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Monster Energy NASCAR Cup

Continually Fast But Foiled: The Martin Truex Jr. Story

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KANSAS CITY, Kan. – Kansas Speedway continues to be Martin Truex Jr.’s kryptonite.

In his last two spring trips to the 1.5-mile facility, Truex has led one full race, 267 laps. In 16 career starts, he’s led a total of 518. Yet Truex still hasn’t found the way to Victory Lane.

After dominating Saturday night’s Go Bowling 400, Truex had to settle for a 14th place finish after pitting twice inside the final 52 laps because of a loose wheel. The Furniture Row Racing driver had led 172 laps before giving up the lead for what was scheduled to be his final pit stop.

Things initially went as planned, until Truex pulled away and quickly realized something wasn’t right as the car was shaking. He made the decision to return to the attention of his No. 78 Bass Pro Shops Toyota to have all four tires replaced, again.

“I don’t know what the racing Gods have against me,” Truex lamented on the radio after being told something had become jammed behind the wheel. Crew chief Cole Pearn later said it was the head of the bolt that holds the brake plate, which caused the wheel to sit crooked even though all the lug nuts were tight.

“We’ve run the same stuff every week and never have a problem and randomly when you’re leading you get that,” Pearn said. “So, whatever.”

Pearn was in good spirits all things considered; he acknowledged there is no way a team can prevent something like that occurring.

After climbing from his car with Kyle Busch celebrating in the background, the first person to meet Truex was Joe Gibbs. With the alliance between Joe Gibbs Racing and Furniture Row, Gibbs not only felt for Truex but had insight into what had gone wrong.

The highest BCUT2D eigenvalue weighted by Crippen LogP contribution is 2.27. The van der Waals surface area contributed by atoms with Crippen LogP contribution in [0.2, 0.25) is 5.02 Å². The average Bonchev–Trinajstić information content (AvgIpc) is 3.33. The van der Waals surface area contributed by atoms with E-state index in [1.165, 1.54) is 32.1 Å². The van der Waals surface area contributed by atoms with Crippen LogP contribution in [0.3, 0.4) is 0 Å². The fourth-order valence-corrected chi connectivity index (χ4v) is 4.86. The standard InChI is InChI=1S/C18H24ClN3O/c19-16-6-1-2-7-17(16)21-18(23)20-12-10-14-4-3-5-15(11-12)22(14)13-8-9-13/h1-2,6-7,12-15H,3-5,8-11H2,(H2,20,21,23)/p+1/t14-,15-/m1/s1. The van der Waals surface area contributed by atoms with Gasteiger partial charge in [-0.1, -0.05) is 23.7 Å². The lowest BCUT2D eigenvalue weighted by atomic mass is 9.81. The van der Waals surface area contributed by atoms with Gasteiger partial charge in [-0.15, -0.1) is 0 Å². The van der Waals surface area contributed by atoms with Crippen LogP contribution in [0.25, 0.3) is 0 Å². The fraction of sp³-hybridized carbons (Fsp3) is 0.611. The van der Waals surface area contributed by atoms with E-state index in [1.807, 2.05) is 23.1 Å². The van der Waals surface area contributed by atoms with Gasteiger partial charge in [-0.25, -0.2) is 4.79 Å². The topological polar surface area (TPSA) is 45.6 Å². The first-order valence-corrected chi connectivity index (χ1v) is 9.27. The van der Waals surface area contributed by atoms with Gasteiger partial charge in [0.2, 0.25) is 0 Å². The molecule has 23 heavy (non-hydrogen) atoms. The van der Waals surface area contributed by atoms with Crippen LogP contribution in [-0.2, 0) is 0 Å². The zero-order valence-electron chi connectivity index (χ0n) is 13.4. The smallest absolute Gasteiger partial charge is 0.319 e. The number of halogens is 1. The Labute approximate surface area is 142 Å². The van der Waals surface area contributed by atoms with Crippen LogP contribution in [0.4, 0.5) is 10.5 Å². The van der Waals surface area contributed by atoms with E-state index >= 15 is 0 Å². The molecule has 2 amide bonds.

“I felt so bad about that,” Gibbs said. “We had that one other time. It’s a bolt on the inside that bolts the inside plate, and the head broke off, and when it did, it turned and when it turned it kept the tire from going on.

“I just felt so bad for a teammate like that, and so I stopped there with Martin and explained what happened, and he was great. He said he figured something like that happened. They were, to be quite truthful, they were killing it all night. They were really fast.”

Confident his team will not only get a win but soon, Truex finds himself in the same position he was a year ago – dominant but unlucky. In 2015, he went 14 races before breaking into Victory Lane at Pocono, which surprisingly ended up being his only win of the season.

One day, he said, he’ll be on the reverse side and be the one taking advantage of other’s misfortune.

“It’s no fun to lead all those laps and finish 14th. I wish the race was longer because we were hunting them down, for sure,” Truex said. “It’s hard to give them away, man. It’s hard when you give them away like that.

“It’s hard to get cars to get cars that good in this series and this sport, so we’ll just keep trying. It’s all we can do. It’s a team sport; win and lose as a team. It wasn’t nothing my guys did wrong.”



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